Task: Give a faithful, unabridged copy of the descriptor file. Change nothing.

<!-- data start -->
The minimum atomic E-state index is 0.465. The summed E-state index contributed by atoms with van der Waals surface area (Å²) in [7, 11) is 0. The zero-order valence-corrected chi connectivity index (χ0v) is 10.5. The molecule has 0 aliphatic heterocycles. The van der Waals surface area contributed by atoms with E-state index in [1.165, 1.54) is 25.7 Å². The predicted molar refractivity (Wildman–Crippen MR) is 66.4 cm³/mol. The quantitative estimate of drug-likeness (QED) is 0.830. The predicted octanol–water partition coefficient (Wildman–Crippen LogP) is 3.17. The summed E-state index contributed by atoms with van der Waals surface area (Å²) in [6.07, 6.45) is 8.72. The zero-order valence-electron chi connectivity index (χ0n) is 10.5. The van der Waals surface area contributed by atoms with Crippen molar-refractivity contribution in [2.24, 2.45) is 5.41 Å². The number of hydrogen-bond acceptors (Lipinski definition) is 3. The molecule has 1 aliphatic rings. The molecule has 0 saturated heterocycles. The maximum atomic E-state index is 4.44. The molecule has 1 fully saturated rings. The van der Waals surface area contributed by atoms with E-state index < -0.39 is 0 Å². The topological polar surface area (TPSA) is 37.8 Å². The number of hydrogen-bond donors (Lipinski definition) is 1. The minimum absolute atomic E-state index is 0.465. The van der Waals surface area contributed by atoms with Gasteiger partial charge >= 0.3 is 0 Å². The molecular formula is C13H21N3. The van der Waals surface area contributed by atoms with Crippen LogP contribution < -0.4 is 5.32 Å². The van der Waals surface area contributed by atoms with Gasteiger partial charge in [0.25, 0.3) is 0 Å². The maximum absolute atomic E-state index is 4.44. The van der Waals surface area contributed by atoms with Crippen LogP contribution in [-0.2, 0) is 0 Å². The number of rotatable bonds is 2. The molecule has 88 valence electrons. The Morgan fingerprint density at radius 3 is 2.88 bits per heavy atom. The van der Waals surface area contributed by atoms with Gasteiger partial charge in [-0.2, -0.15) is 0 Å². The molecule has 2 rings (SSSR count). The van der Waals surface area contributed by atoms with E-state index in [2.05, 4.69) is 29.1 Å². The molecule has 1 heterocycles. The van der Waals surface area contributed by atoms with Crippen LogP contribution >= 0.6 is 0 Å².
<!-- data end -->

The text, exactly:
The minimum atomic E-state index is 0.465. The summed E-state index contributed by atoms with van der Waals surface area (Å²) in [7, 11) is 0. The zero-order valence-corrected chi connectivity index (χ0v) is 10.5. The molecule has 0 aliphatic heterocycles. The van der Waals surface area contributed by atoms with E-state index in [1.165, 1.54) is 25.7 Å². The predicted molar refractivity (Wildman–Crippen MR) is 66.4 cm³/mol. The quantitative estimate of drug-likeness (QED) is 0.830. The predicted octanol–water partition coefficient (Wildman–Crippen LogP) is 3.17. The summed E-state index contributed by atoms with van der Waals surface area (Å²) in [6.07, 6.45) is 8.72. The zero-order valence-electron chi connectivity index (χ0n) is 10.5. The van der Waals surface area contributed by atoms with Crippen molar-refractivity contribution in [2.24, 2.45) is 5.41 Å². The number of hydrogen-bond acceptors (Lipinski definition) is 3. The molecule has 1 aliphatic rings. The molecule has 0 saturated heterocycles. The maximum atomic E-state index is 4.44. The molecule has 1 fully saturated rings. The van der Waals surface area contributed by atoms with E-state index < -0.39 is 0 Å². The topological polar surface area (TPSA) is 37.8 Å². The number of hydrogen-bond donors (Lipinski definition) is 1. The minimum absolute atomic E-state index is 0.465. The van der Waals surface area contributed by atoms with Gasteiger partial charge >= 0.3 is 0 Å². The molecular formula is C13H21N3. The van der Waals surface area contributed by atoms with Crippen LogP contribution < -0.4 is 5.32 Å². The van der Waals surface area contributed by atoms with Gasteiger partial charge in [0.25, 0.3) is 0 Å². The maximum absolute atomic E-state index is 4.44. The van der Waals surface area contributed by atoms with Crippen LogP contribution in [-0.2, 0) is 0 Å². The number of rotatable bonds is 2. The molecule has 88 valence electrons. The Morgan fingerprint density at radius 3 is 2.88 bits per heavy atom. The van der Waals surface area contributed by atoms with Gasteiger partial charge in [-0.2, -0.15) is 0 Å². The molecule has 2 rings (SSSR count). The van der Waals surface area contributed by atoms with E-state index in [2.05, 4.69) is 29.1 Å². The molecule has 1 heterocycles. The van der Waals surface area contributed by atoms with Crippen LogP contribution >= 0.6 is 0 Å².